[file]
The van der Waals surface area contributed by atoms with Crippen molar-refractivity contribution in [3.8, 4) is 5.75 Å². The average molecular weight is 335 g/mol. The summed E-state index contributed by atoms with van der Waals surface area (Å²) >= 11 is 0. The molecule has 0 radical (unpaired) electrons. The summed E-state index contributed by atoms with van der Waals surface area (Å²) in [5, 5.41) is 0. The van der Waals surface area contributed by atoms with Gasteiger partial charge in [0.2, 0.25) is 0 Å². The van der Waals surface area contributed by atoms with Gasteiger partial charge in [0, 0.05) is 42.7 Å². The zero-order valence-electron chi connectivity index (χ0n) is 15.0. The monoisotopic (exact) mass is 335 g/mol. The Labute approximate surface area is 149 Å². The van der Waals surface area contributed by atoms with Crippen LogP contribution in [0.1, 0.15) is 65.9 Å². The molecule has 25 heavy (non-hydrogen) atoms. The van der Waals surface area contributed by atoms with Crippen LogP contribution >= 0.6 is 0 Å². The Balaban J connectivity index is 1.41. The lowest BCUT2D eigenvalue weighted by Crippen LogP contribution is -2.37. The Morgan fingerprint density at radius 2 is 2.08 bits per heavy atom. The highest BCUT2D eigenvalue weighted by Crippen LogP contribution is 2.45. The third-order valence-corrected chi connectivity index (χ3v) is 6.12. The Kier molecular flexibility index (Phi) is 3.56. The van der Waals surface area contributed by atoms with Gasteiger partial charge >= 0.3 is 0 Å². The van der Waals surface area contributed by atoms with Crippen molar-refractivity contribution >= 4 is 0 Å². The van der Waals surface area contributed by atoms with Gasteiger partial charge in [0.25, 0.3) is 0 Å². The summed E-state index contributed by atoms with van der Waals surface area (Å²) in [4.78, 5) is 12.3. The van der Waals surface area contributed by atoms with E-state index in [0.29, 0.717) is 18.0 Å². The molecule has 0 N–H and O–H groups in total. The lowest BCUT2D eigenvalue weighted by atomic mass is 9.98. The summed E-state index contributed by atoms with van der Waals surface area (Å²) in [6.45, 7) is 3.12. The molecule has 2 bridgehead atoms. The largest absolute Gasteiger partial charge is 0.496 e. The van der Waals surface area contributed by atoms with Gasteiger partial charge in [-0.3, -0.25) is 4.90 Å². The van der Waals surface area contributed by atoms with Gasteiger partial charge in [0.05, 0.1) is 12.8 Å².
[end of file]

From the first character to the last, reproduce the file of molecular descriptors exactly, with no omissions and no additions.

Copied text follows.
The van der Waals surface area contributed by atoms with Crippen molar-refractivity contribution in [3.8, 4) is 5.75 Å². The average molecular weight is 335 g/mol. The summed E-state index contributed by atoms with van der Waals surface area (Å²) >= 11 is 0. The molecule has 0 radical (unpaired) electrons. The summed E-state index contributed by atoms with van der Waals surface area (Å²) in [5, 5.41) is 0. The van der Waals surface area contributed by atoms with Gasteiger partial charge in [0.2, 0.25) is 0 Å². The van der Waals surface area contributed by atoms with Gasteiger partial charge in [0, 0.05) is 42.7 Å². The zero-order valence-electron chi connectivity index (χ0n) is 15.0. The monoisotopic (exact) mass is 335 g/mol. The Labute approximate surface area is 149 Å². The van der Waals surface area contributed by atoms with Crippen LogP contribution in [0.1, 0.15) is 65.9 Å². The molecule has 25 heavy (non-hydrogen) atoms. The van der Waals surface area contributed by atoms with Crippen LogP contribution >= 0.6 is 0 Å². The Balaban J connectivity index is 1.41. The lowest BCUT2D eigenvalue weighted by Crippen LogP contribution is -2.37. The Morgan fingerprint density at radius 2 is 2.08 bits per heavy atom. The highest BCUT2D eigenvalue weighted by Crippen LogP contribution is 2.45. The third-order valence-corrected chi connectivity index (χ3v) is 6.12. The Kier molecular flexibility index (Phi) is 3.56. The van der Waals surface area contributed by atoms with Gasteiger partial charge >= 0.3 is 0 Å². The van der Waals surface area contributed by atoms with Crippen molar-refractivity contribution >= 4 is 0 Å². The van der Waals surface area contributed by atoms with Gasteiger partial charge in [0.25, 0.3) is 0 Å². The summed E-state index contributed by atoms with van der Waals surface area (Å²) in [4.78, 5) is 12.3. The van der Waals surface area contributed by atoms with E-state index in [0.29, 0.717) is 18.0 Å². The molecule has 0 N–H and O–H groups in total. The lowest BCUT2D eigenvalue weighted by atomic mass is 9.98. The summed E-state index contributed by atoms with van der Waals surface area (Å²) in [6.45, 7) is 3.12. The molecule has 2 bridgehead atoms. The largest absolute Gasteiger partial charge is 0.496 e. The van der Waals surface area contributed by atoms with Gasteiger partial charge in [-0.3, -0.25) is 4.90 Å². The van der Waals surface area contributed by atoms with Gasteiger partial charge in [0.05, 0.1) is 12.8 Å².